N2 - How cells degenerate from oxidative stress in aging-related disease is incompletely understood. This study's intent was to identify key cytoprotective pathways activated by oxidative stress and determine the extent of their protection. Using an unbiased strategy with microarray analysis, we found that retinal pigmented epithelial (RPE) cells treated with cigarette smoke extract (CSE) had overrepresented genes involved in the antioxidant and unfolded protein response (UPR). Differentially expressed antioxidant genes were predominantly located in the cytoplasm, with no induction of genes that neutralize superoxide and H2O2 in the mitochondria, resulting in accumulation of superoxide and decreased ATP production. Simultaneously, CSE induced the UPR sensors IRE1α, p-PERK, and ATP6, including CHOP, which was cytoprotective because CHOP knockdown decreased cell viability. In mice given intravitreal CSE, the RPE had increased IRE1α and decreased ATP and developed epithelial-mesenchymal transition, as suggested by decreased LRAT abundance, altered ZO-1 immunolabeling, and dysmorphic cell shape. Mildly degenerated RPE from early age-related macular degeneration (AMD) samples had prominent IRE1α, but minimal mitochondrial TOM20 immunolabeling. Although oxidative stress is thought to induce an antioxidant response with cooperation between the mitochondria and the ER, herein we show that mitochondria become impaired sufficiently to induce epithelial-mesenchymal transition despite a protective UPR. With similar responses in early AMD samples, these results suggest that mitochondria are vulnerable to oxidative stress despite a protective UPR during the early phases of aging-related disease.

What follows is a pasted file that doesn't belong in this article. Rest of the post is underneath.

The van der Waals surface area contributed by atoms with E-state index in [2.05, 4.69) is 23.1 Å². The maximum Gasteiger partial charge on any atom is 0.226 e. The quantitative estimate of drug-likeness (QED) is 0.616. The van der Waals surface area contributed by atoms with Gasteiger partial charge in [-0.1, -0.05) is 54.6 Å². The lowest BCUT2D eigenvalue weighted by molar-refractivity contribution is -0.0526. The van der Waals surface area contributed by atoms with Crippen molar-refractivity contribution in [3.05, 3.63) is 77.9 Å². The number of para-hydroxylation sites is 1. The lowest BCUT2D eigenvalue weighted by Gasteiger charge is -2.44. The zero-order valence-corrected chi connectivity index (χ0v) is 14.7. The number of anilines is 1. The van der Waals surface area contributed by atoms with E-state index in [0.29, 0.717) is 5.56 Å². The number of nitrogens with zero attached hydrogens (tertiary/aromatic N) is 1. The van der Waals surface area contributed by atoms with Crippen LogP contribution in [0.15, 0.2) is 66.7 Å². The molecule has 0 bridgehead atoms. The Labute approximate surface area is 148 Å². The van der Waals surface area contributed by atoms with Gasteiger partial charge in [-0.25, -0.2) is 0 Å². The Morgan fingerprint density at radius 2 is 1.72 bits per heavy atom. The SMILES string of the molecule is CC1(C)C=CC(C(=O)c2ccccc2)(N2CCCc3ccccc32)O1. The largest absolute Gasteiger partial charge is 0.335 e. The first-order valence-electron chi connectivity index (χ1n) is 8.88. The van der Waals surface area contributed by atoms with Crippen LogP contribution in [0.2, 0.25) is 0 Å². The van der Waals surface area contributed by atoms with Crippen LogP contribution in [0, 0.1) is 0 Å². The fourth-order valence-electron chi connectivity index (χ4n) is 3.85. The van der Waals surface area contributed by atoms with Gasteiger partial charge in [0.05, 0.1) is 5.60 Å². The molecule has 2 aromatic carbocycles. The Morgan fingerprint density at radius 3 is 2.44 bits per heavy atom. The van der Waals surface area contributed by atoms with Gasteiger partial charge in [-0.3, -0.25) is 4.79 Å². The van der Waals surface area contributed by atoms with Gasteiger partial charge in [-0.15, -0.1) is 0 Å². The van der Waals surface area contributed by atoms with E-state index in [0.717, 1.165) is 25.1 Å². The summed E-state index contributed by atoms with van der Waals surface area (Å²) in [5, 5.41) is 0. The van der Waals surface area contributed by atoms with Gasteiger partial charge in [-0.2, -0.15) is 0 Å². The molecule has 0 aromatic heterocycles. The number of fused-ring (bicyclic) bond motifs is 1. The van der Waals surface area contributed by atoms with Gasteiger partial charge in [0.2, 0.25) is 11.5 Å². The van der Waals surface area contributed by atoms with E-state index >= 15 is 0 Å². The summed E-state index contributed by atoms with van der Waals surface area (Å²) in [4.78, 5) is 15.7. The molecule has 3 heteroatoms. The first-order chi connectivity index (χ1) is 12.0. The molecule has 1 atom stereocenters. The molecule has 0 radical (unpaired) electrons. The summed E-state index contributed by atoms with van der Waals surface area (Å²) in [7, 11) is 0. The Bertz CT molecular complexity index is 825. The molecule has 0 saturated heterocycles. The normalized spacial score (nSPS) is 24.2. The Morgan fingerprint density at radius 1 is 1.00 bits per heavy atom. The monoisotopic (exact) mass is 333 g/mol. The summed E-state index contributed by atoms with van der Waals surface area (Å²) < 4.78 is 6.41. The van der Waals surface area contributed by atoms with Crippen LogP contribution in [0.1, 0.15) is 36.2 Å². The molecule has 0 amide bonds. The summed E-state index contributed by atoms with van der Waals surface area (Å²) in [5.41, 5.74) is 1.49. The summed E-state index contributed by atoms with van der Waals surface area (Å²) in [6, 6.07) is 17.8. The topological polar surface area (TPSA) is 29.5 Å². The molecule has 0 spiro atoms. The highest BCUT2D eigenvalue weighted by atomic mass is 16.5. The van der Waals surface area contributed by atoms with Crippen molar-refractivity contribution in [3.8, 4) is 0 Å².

AB - How cells degenerate from oxidative stress in aging-related disease is incompletely understood. This study's intent was to identify key cytoprotective pathways activated by oxidative stress and determine the extent of their protection. Using an unbiased strategy with microarray analysis, we found that retinal pigmented epithelial (RPE) cells treated with cigarette smoke extract (CSE) had overrepresented genes involved in the antioxidant and unfolded protein response (UPR). Differentially expressed antioxidant genes were predominantly located in the cytoplasm, with no induction of genes that neutralize superoxide and H2O2 in the mitochondria, resulting in accumulation of superoxide and decreased ATP production. Simultaneously, CSE induced the UPR sensors IRE1α, p-PERK, and ATP6, including CHOP, which was cytoprotective because CHOP knockdown decreased cell viability. In mice given intravitreal CSE, the RPE had increased IRE1α and decreased ATP and developed epithelial-mesenchymal transition, as suggested by decreased LRAT abundance, altered ZO-1 immunolabeling, and dysmorphic cell shape. Mildly degenerated RPE from early age-related macular degeneration (AMD) samples had prominent IRE1α, but minimal mitochondrial TOM20 immunolabeling. Although oxidative stress is thought to induce an antioxidant response with cooperation between the mitochondria and the ER, herein we show that mitochondria become impaired sufficiently to induce epithelial-mesenchymal transition despite a protective UPR. With similar responses in early AMD samples, these results suggest that mitochondria are vulnerable to oxidative stress despite a protective UPR during the early phases of aging-related disease.

KW - Aging-related disease

KW - Epithelial-mesenchymal transition

KW - ER stress

KW - Free radicals

KW - Mitochondria

KW - Oxidative stress

UR - http://www.scopus.com/inward/record.url?scp=84893171710&partnerID=8YFLogxK

UR - http://www.scopus.com/inward/citedby.url?scp=84893171710&partnerID=8YFLogxK

U2 - 10.1016/j.freeradbiomed.2014.01.004

DO - 10.1016/j.freeradbiomed.2014.01.004

M3 - Article

C2 - 24434119

AN - SCOPUS:84893171710

VL - 69

SP - 1

EP - 14

JO - Free Radical Biology and Medicine

JF - Free Radical Biology and Medicine

SN - 0891-5849

ER -